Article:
The Science of Training
Have you ever wondered just how you get strong with exercise? Let’s take a quick look at how the body adjusts to help make you stronger with exercise.
The Science-y Bit
Neuromuscular adaptation is the name of the game here. This term refers to the nerves from your spinal cord that connect to the muscles. When the signal is sent from the brain down the spinal cord and through the nerve, the muscle contracts.
Your body will maintain as many of these nerve/muscle connections as it needs for your daily activity level and no more. The body is extremely efficient in terms of energy usage.
Muscle takes a lot of energy to build and maintain. If you weren’t using as much muscle as your body has primed and ready for action, your body will start to save energy by decreasing the nerve activity to the unneeded portion of the muscle. Simple and effective right?
The body is a master of efficiency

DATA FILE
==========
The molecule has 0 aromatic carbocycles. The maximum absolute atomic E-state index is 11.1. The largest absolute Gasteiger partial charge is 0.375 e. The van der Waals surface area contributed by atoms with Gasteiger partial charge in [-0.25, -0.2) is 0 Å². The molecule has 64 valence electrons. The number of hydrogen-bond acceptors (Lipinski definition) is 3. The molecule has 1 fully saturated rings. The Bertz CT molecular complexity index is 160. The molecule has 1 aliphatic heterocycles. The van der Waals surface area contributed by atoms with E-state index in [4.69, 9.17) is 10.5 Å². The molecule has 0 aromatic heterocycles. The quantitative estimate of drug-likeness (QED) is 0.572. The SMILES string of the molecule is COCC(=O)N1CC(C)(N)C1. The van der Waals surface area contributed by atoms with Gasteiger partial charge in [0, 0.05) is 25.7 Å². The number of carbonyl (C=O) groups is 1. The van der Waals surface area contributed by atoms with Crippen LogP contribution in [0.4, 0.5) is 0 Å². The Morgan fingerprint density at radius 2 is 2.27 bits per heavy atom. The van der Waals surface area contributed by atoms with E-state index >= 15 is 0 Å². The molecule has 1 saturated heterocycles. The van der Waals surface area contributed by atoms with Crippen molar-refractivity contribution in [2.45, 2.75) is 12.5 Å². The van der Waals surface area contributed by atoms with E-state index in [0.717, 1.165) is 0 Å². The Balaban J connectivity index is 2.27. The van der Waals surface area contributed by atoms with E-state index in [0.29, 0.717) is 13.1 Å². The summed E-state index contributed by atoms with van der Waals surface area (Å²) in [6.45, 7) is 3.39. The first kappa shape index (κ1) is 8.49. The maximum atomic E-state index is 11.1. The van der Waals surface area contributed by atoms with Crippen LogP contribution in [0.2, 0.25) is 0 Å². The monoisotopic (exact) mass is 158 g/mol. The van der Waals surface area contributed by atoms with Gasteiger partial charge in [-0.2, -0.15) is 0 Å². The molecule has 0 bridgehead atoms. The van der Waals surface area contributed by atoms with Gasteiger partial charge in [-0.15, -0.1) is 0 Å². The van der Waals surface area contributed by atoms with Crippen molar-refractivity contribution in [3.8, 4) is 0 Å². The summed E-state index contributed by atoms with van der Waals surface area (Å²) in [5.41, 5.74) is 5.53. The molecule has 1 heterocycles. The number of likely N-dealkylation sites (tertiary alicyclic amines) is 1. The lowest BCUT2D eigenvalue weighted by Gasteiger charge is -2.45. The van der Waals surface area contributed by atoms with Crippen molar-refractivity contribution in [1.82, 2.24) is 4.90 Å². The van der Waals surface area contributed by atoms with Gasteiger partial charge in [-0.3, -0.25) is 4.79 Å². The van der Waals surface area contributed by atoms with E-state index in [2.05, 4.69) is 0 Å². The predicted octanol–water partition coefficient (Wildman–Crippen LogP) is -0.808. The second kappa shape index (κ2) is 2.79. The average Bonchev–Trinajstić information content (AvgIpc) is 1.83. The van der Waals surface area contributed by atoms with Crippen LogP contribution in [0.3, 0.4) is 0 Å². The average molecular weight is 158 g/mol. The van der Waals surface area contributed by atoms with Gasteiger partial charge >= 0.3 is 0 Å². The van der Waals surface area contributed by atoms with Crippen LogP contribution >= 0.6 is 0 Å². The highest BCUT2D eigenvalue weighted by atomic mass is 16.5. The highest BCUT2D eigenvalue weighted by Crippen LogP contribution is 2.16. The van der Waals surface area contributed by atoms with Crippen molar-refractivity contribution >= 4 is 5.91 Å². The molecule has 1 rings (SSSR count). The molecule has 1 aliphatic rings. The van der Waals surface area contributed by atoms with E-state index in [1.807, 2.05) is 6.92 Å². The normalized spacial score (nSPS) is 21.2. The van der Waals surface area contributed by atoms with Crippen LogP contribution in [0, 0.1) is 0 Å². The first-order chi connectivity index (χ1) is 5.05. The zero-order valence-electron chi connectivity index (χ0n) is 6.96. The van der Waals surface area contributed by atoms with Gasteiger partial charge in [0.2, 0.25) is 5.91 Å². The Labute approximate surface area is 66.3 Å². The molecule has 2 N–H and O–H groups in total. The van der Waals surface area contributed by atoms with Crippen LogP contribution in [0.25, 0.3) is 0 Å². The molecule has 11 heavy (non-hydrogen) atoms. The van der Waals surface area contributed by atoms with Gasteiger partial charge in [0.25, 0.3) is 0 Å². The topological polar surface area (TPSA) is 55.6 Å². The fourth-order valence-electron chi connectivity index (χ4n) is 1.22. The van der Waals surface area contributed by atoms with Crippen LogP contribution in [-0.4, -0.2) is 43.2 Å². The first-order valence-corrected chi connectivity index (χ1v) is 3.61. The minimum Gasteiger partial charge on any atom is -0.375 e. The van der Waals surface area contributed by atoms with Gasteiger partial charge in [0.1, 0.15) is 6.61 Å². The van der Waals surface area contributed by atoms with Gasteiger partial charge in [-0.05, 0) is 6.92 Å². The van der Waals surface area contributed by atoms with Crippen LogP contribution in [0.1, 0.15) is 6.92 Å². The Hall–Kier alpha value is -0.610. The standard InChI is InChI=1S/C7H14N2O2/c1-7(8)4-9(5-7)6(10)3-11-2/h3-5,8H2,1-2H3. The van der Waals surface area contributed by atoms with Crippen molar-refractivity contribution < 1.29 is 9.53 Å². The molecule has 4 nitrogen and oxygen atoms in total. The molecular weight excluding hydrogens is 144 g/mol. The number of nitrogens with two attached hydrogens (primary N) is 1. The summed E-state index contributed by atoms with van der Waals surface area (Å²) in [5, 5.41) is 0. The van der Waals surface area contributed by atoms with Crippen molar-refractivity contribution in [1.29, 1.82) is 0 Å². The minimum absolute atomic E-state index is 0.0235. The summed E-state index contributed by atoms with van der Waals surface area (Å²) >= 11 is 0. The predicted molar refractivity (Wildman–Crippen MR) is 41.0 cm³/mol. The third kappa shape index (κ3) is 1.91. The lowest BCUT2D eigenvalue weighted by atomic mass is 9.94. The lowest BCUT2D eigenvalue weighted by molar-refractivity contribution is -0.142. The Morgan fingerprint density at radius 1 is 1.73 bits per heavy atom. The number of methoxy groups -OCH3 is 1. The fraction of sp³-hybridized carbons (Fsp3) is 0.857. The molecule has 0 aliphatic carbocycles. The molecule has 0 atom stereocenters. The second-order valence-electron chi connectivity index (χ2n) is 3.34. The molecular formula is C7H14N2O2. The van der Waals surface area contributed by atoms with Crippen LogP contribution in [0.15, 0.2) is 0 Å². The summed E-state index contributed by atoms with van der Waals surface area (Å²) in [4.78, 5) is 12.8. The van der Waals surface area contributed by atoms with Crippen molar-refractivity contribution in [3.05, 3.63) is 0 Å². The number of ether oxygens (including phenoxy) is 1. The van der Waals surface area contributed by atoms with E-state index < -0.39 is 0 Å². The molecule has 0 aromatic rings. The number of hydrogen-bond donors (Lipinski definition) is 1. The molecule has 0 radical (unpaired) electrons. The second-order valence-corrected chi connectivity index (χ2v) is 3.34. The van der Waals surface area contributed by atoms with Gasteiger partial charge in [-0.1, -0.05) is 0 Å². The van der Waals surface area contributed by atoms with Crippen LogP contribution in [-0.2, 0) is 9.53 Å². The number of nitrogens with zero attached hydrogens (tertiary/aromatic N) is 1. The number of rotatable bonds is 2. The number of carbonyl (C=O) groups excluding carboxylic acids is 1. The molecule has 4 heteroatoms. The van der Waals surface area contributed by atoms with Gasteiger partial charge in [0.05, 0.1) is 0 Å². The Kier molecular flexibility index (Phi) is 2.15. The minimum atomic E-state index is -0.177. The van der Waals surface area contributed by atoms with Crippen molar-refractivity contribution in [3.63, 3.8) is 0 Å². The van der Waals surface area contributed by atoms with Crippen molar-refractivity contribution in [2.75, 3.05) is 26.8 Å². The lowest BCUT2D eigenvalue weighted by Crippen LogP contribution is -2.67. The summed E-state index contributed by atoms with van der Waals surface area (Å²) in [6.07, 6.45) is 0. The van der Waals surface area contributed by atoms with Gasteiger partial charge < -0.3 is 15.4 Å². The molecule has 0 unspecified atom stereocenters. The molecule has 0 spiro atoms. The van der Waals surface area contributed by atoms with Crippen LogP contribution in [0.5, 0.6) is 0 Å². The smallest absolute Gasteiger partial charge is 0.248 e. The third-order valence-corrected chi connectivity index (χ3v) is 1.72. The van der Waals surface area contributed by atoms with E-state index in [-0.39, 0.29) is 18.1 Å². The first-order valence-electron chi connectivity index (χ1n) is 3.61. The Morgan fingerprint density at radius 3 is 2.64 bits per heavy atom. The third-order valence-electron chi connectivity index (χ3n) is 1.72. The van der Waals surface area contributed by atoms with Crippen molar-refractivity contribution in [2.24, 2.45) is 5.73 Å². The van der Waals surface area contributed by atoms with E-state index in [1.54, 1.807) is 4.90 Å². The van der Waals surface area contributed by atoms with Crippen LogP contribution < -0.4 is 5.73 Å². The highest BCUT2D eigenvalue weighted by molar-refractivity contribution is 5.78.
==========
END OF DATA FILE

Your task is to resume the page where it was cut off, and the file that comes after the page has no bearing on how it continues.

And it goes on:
What happens when you skip the gym for too many weeks? The body recognizes that you aren’t using/engaging the muscle you have. To conserve resources, it reduces the number of active nerves that feed the muscle.
This saves the body energy since it doesn’t need to keep those muscle fibers active. This starts to happen between 7-10 days! This is a much shorter timeframe compared to the turn-on phase. You essentially lose it much quicker than you gain it.
You remain blissfully unaware that any of this is happening until you step back into the gym and realize that you lost strength over your lapse in training.
With the increase in physical activity from exercise, the body will maximize the muscle you already have by “un-muting” the nerves to turn it on. You don’t get stronger in the traditional sense during the first month of exercise, you become more efficient. What you have done is activate more muscle fibers that were not previously needed, improving muscular efficiency.
If conditions are optimal, (energy intake and physical stressors like exercise are consistent) your body will begin to build muscle to meet the needs. This happens around week 4-8 for most of us. Studies vary on this timeframe, some say closer to 8-12 weeks and possibly longer. There are a lot of factors to consider: age, nutrition, sleep, training history, or any other health conditions.
Finally, if you have any training questions or would like a free consultation, feel free to reach out here.